By customizing the diet and supplementing with missing nutrients, the faulty communication in a child’s or adult’s brain can be repaired and behavior modified. The right diet and supplements can make drugs unnecessary for kids with ADD/ADHD.

Nutrition: The Best Medicine
Nutrition is the best medicine. A complete program for a person with ADD/ADHD includes supplements as well as careful meal planning. Noticeable improvement is often seen with the following supplements: 

1. B-complex vitamins: Most commonly deficient in ADHD children. Help with correct brain function as they are important for the production of the catecholamines (mentioned above).

2. Choline/Lecithin: Needed for proper mental functioning and brain energy. Precursors to acetylcholine, the memory neurotransmitter and catecholamines of the brain which enhance the creation of new neural pathways for ease in learning.

3. Vitamin A, C and E: Help prevent and treat ADHD by protecting the nervous system from free radical attack, helping the body make neurotransmitters, and important for helping the body clear damaging metals out of the system (lead, aluminum, cadmium).

4. Amino Acids: Research indicates that people with ADHD are deficient in amino acids. Amino acids allow smooth, balanced cognition and fluid transition from thought to disciplined action. They also aid in the reduction of stress and cognitive overload.

5. Essential Fatty Acids: Support and promote the building of the body’s neural pathways especially needed by those easily distracted and who find it difficult to sustain and direct attention.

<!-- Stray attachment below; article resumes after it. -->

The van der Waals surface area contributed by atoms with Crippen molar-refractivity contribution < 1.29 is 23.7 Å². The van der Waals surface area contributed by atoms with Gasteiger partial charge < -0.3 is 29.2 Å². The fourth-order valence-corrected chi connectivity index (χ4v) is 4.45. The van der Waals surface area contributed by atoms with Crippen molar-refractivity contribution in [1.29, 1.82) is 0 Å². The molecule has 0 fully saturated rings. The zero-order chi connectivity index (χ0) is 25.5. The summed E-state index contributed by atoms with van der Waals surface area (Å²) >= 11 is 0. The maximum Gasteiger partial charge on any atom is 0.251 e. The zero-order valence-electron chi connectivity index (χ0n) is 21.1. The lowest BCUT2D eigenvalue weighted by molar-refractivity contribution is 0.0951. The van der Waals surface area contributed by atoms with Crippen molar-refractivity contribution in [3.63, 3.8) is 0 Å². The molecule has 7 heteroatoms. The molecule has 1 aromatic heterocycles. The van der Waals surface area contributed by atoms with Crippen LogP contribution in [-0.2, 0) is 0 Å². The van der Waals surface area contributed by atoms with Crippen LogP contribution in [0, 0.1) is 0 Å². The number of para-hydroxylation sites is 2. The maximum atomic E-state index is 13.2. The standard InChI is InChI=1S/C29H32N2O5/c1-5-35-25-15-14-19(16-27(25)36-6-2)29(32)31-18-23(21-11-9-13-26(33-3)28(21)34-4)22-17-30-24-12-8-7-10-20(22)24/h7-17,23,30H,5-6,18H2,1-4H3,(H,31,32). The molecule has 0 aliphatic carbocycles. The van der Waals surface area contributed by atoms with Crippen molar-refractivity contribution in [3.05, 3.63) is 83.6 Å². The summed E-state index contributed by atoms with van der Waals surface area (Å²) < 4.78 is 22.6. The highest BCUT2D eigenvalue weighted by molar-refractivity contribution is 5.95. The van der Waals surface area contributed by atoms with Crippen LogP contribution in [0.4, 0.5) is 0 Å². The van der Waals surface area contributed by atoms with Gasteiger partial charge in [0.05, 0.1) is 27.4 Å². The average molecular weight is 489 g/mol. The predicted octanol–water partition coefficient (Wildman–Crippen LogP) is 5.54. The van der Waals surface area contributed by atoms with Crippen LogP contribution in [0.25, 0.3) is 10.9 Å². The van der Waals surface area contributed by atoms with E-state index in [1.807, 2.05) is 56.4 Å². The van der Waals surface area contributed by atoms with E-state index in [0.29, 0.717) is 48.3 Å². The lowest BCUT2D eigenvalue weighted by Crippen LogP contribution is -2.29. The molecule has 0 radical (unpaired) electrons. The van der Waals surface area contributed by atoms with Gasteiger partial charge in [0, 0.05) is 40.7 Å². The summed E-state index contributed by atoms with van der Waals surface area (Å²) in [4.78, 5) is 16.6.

6. Minerals: ADHD children are most often deficient in iron, magnesium and zinc. Iron is the most common of all nutritional deficiencies in U.S. school children, and it is associated with narrower attention span, decreased resistance and lowered activity levels, which all respond well to supplements. Adequate levels of these minerals (and others), particularly zinc and magnesium, prevent the buildup of metals in the system in the first place. Lead and aluminum are found in cigarette smoke, while aluminum is found in the cans of the fizzy drinks kid love and drink so much. These actual metals are linked to problems with learning, behavior and the nervous system.

In Closing
A proper diagnosis with treatment that seeks to eliminate bad health habits along with a supportive home and school environment can enable a child with ADHD to effectively manage their condition and fulfill both their academic and personal potential. I encourage you, as parents, to research options and speak to your doctor about your concerns. In my opinion, simply suppressing the effects of the causes or bad habits with drugs is not the optimal approach.

Cathy Oats is co-founder of Wellness International Network, Ltd. (WIN), headquartered in Plano, TX.  WIN, its officers and employees are not engaged in the practice of medicine. The information contained herein has not, to WIN’s knowledge, been evaluated by the Food and Drug Administration. WIN does not sell or market its products with intent to diagnose, treat, cure, mitigate or prevent any specific disease or class of diseases. If you have a medical condition, see a qualified health professional. Outside sources stating medical or scientific opinions and other publication contributors provide information deemed to be of a general interest. Originally published at The Crossroads Initiative.

Copyright 2006 Spero